Guardian: John Safran has made a career of taking a sharp stick to the slumbering bear of Australian identity politics. So it’s not a surprise to learn that he has been reporting his way through the rise of our extremist fringe. His new book, Depends What You Mean By Extremist, is a whirlwind tour through Australia’s increasingly visible radical and reactionary demimonde, from early Reclaim Australia rallies in 2015 to the return of Pauline Hanson in 2016.
Safran gets stoned with the United Patriots Front; attends a sermon by the Catch the Fire Ministries’ pastor, Daniel Nalliah; hangs out with the Muslim convert and firebrand preacher Musa Cerantonio (who has since been arrested and charged for allegedly attempting to join the Islamic State); and trains with a local sort-of-recruiter for the Israeli defence forces, Avi Yemini.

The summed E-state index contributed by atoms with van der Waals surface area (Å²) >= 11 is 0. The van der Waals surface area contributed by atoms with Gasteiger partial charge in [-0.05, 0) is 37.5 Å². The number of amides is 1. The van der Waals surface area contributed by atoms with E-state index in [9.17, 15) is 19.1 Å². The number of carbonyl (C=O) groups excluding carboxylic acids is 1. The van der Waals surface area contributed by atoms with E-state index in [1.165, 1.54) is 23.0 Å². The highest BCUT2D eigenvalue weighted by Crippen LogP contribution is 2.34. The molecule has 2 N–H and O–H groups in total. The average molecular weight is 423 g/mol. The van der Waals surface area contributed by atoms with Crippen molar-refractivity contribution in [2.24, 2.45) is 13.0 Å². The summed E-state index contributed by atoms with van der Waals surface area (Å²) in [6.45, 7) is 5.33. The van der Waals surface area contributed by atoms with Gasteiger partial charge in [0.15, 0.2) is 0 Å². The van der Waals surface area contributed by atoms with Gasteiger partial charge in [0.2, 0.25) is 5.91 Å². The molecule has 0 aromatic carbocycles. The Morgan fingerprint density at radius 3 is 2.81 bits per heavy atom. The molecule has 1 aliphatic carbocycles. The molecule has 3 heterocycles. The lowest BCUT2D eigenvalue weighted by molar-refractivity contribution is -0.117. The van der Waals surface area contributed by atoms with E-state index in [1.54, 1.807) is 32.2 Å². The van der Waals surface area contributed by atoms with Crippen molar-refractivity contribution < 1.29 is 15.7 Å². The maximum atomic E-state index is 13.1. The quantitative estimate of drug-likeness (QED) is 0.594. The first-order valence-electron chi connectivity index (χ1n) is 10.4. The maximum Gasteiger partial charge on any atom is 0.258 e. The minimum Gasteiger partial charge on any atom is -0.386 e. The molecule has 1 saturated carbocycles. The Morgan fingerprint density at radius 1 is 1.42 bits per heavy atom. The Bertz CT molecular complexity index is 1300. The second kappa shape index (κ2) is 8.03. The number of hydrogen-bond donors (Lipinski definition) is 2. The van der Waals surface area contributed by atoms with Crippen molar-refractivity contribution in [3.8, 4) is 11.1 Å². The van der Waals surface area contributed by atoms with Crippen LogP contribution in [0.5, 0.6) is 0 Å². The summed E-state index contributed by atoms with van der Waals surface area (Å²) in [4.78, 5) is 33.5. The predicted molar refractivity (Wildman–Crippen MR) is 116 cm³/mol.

As a cultural observer – on ABC and SBS television, on Triple J radio, and now in books – Safran has always had an unusually receptive antenna for the fraught collision of racial, cultural and religious difference. Or, as he writes in Extremist: “I’ve been into racists since high school.”
Sitting in a cafe in the Melbourne suburb of Balaclava, Safran mulls over the origins of this sensibility: part comes from growing up Jewish in the mostly non-Jewish East Balwyn; a bit more comes from having grandparents who escaped the Holocaust. And then there was the religious education class he took as a kid, when his teacher got mad about Mel Brooks’ Hitler Rap.
“It really stuck with me, her getting anxious about this Jewish comedian dressing up as Hitler,” Safran tells me. “I always remembered that, years later.”